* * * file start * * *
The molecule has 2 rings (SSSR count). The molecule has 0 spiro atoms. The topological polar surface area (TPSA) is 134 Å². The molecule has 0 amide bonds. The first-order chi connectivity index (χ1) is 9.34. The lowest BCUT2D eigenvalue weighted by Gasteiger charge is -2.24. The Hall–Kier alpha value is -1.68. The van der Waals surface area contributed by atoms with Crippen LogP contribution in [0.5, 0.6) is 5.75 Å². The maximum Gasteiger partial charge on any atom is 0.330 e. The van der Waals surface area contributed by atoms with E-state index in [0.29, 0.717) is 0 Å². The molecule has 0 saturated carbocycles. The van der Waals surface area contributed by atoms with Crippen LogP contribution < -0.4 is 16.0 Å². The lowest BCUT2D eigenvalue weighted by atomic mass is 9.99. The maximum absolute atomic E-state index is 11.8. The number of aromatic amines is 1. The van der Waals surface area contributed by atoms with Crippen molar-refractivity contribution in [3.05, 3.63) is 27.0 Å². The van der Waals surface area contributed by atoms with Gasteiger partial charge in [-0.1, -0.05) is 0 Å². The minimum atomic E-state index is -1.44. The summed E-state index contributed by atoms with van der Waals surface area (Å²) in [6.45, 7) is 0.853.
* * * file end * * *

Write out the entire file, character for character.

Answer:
The molecule has 2 rings (SSSR count). The molecule has 0 spiro atoms. The topological polar surface area (TPSA) is 134 Å². The molecule has 0 amide bonds. The first-order chi connectivity index (χ1) is 9.34. The lowest BCUT2D eigenvalue weighted by Gasteiger charge is -2.24. The Hall–Kier alpha value is -1.68. The van der Waals surface area contributed by atoms with Crippen LogP contribution in [0.5, 0.6) is 5.75 Å². The maximum Gasteiger partial charge on any atom is 0.330 e. The van der Waals surface area contributed by atoms with E-state index in [0.29, 0.717) is 0 Å². The molecule has 0 saturated carbocycles. The van der Waals surface area contributed by atoms with Crippen LogP contribution < -0.4 is 16.0 Å². The lowest BCUT2D eigenvalue weighted by atomic mass is 9.99. The maximum absolute atomic E-state index is 11.8. The number of aromatic amines is 1. The van der Waals surface area contributed by atoms with Crippen molar-refractivity contribution in [3.05, 3.63) is 27.0 Å². The van der Waals surface area contributed by atoms with Gasteiger partial charge in [-0.1, -0.05) is 0 Å². The minimum atomic E-state index is -1.44. The summed E-state index contributed by atoms with van der Waals surface area (Å²) in [6.45, 7) is 0.853.